2 New Steering-related Toyota Recalls

Well, it would appear that Toyota isn’t out of the recall woods yet.  The automaker is recalling a total of 412,000 vehicles built between 2000 and 2007.  Most of the recalled vehicles are Toyota Avalons, but about 10% of them are Lexus LX 470s.  The issues are different between the two vehicles, but both can lead to loss of vehicle direction control.  Toyota says that neither problem has caused any accidents.  Continue reading for more details.  If this reminds you of a recent event involving the Corolla, you’re correct, although Toyota says it wasn’t a defect, but will fix Corolla owners’ issues anyway.

2004 Toyota Avalon

The lion’s share of the two recalls is for 373,000 examples of the 2000-2004 Toyota Avalon sedan.  It involves improper production of the “steering bar,” which is used as part of the locking mechanism that keeps the steering wheel from turning when the vehicle is parked.  Due to improper casting of the part, a crack can develop and over time get worse.  This may result in the bar moving while the car is in motion, and certain steering angles line up a hole in the steering column with this steering bar, meaning the steering could be locked at a certain angle while the car is in motion.  If this issue pops up while the car is parked, it could make it impossible to unlock the steering wheel, in effect disabling the car.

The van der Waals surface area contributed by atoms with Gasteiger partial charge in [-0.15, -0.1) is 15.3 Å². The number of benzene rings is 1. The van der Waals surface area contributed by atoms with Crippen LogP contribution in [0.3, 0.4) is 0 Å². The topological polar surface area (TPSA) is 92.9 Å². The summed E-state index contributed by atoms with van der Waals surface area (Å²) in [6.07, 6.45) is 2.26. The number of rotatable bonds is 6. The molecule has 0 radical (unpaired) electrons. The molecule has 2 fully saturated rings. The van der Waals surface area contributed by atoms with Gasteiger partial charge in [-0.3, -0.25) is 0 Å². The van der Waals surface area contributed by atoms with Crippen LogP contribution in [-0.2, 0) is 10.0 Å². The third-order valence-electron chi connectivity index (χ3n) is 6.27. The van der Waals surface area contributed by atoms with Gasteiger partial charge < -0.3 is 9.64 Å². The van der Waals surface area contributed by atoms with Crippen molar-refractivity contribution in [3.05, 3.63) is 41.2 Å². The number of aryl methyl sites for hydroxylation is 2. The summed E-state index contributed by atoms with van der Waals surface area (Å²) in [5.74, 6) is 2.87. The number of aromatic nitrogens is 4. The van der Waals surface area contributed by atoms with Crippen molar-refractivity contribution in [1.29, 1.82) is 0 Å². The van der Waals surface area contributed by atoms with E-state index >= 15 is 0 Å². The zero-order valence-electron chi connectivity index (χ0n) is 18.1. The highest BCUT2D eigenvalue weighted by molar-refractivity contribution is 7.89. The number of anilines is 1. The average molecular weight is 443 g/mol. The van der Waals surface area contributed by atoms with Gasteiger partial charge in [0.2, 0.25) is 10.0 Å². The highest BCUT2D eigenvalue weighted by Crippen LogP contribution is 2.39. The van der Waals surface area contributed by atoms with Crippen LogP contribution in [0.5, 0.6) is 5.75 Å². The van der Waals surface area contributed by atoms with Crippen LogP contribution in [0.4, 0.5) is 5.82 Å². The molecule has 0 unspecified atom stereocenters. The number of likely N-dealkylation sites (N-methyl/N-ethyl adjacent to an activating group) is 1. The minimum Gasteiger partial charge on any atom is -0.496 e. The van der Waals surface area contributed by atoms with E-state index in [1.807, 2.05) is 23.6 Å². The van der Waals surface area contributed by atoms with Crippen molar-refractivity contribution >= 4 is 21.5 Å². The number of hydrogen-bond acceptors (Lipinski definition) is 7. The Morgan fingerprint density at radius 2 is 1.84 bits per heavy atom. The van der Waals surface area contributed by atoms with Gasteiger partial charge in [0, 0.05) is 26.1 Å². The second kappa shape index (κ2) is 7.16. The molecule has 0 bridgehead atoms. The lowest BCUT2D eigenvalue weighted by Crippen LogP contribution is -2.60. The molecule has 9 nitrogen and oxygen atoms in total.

Definitely not good, this shows another quality control failure on Toyota’s part, albeit one that is hard to spot when the car is being built.  Perhaps if Toyota had spent more time with pre-production Avalons, they could have avoided this issue?

Toyota will begin notifying owners of affected vehicles in late August, and will be replacing the steering column bracket at no charge to customers.

2007 Lexus LX 470

The smaller of the two recalls, for 39,000 Lexus LX 470 SUVs, involves those built between 2003 and 2007.  Apparently, a large enough impact to the front wheels, say hitting a deep pothole, can cause a snap ring to come off.  This ring holds two parts of the steering column together, so once it’s dislodged, using the steering can cause the two parts to work themselves free, causing complete loss of control over vehicle direction.  While Toyota says they have no reports of accidents due to this problem, I can see how it would easily result in LX 470s running off the road or into oncoming traffic.

Toyota will be notifying affected Lexus owners starting in mid-August, and their vehicles will be receiving a new snap ring and another component designed to prevent separation of the steering shaft.


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